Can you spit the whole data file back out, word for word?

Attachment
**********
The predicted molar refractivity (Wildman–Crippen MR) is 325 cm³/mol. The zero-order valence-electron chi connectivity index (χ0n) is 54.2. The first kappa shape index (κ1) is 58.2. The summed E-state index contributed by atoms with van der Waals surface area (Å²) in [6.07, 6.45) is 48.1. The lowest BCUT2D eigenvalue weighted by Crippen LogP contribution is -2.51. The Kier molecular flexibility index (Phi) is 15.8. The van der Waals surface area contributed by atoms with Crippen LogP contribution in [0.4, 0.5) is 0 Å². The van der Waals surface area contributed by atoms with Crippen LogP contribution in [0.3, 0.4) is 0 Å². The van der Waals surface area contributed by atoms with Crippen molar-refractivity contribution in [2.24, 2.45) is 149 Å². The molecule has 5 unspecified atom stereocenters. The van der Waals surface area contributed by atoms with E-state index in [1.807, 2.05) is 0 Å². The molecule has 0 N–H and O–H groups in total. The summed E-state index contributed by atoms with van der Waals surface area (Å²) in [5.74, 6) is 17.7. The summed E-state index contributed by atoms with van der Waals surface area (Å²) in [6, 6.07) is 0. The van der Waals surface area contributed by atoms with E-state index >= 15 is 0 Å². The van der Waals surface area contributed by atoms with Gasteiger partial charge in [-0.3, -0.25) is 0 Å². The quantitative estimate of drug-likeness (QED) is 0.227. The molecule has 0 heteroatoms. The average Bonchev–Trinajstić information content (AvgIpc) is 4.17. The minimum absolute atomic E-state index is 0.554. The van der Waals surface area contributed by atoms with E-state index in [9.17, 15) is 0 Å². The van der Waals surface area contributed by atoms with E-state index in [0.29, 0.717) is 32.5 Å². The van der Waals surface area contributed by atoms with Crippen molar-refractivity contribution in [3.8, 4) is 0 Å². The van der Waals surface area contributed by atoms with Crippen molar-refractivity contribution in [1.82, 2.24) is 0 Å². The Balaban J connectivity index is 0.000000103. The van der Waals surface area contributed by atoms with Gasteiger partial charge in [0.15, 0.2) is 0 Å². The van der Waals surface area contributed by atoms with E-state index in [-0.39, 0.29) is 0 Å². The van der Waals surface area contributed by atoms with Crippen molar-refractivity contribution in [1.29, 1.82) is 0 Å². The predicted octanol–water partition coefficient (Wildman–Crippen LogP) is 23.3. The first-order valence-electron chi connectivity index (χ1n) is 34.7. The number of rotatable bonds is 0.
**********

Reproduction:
The predicted molar refractivity (Wildman–Crippen MR) is 325 cm³/mol. The zero-order valence-electron chi connectivity index (χ0n) is 54.2. The first kappa shape index (κ1) is 58.2. The summed E-state index contributed by atoms with van der Waals surface area (Å²) in [6.07, 6.45) is 48.1. The lowest BCUT2D eigenvalue weighted by Crippen LogP contribution is -2.51. The Kier molecular flexibility index (Phi) is 15.8. The van der Waals surface area contributed by atoms with Crippen LogP contribution in [0.4, 0.5) is 0 Å². The van der Waals surface area contributed by atoms with Crippen LogP contribution in [0.3, 0.4) is 0 Å². The van der Waals surface area contributed by atoms with Crippen molar-refractivity contribution in [2.24, 2.45) is 149 Å². The molecule has 5 unspecified atom stereocenters. The van der Waals surface area contributed by atoms with E-state index in [1.807, 2.05) is 0 Å². The molecule has 0 N–H and O–H groups in total. The summed E-state index contributed by atoms with van der Waals surface area (Å²) in [5.74, 6) is 17.7. The summed E-state index contributed by atoms with van der Waals surface area (Å²) in [6, 6.07) is 0. The van der Waals surface area contributed by atoms with E-state index >= 15 is 0 Å². The van der Waals surface area contributed by atoms with Gasteiger partial charge in [-0.3, -0.25) is 0 Å². The quantitative estimate of drug-likeness (QED) is 0.227. The molecule has 0 heteroatoms. The average Bonchev–Trinajstić information content (AvgIpc) is 4.17. The minimum absolute atomic E-state index is 0.554. The van der Waals surface area contributed by atoms with E-state index in [9.17, 15) is 0 Å². The van der Waals surface area contributed by atoms with E-state index in [0.29, 0.717) is 32.5 Å². The van der Waals surface area contributed by atoms with Crippen molar-refractivity contribution in [3.8, 4) is 0 Å². The van der Waals surface area contributed by atoms with Crippen molar-refractivity contribution in [1.82, 2.24) is 0 Å². The Balaban J connectivity index is 0.000000103. The van der Waals surface area contributed by atoms with Gasteiger partial charge in [0.15, 0.2) is 0 Å². The van der Waals surface area contributed by atoms with E-state index in [-0.39, 0.29) is 0 Å². The van der Waals surface area contributed by atoms with Crippen molar-refractivity contribution in [1.29, 1.82) is 0 Å². The predicted octanol–water partition coefficient (Wildman–Crippen LogP) is 23.3. The first-order valence-electron chi connectivity index (χ1n) is 34.7. The number of rotatable bonds is 0.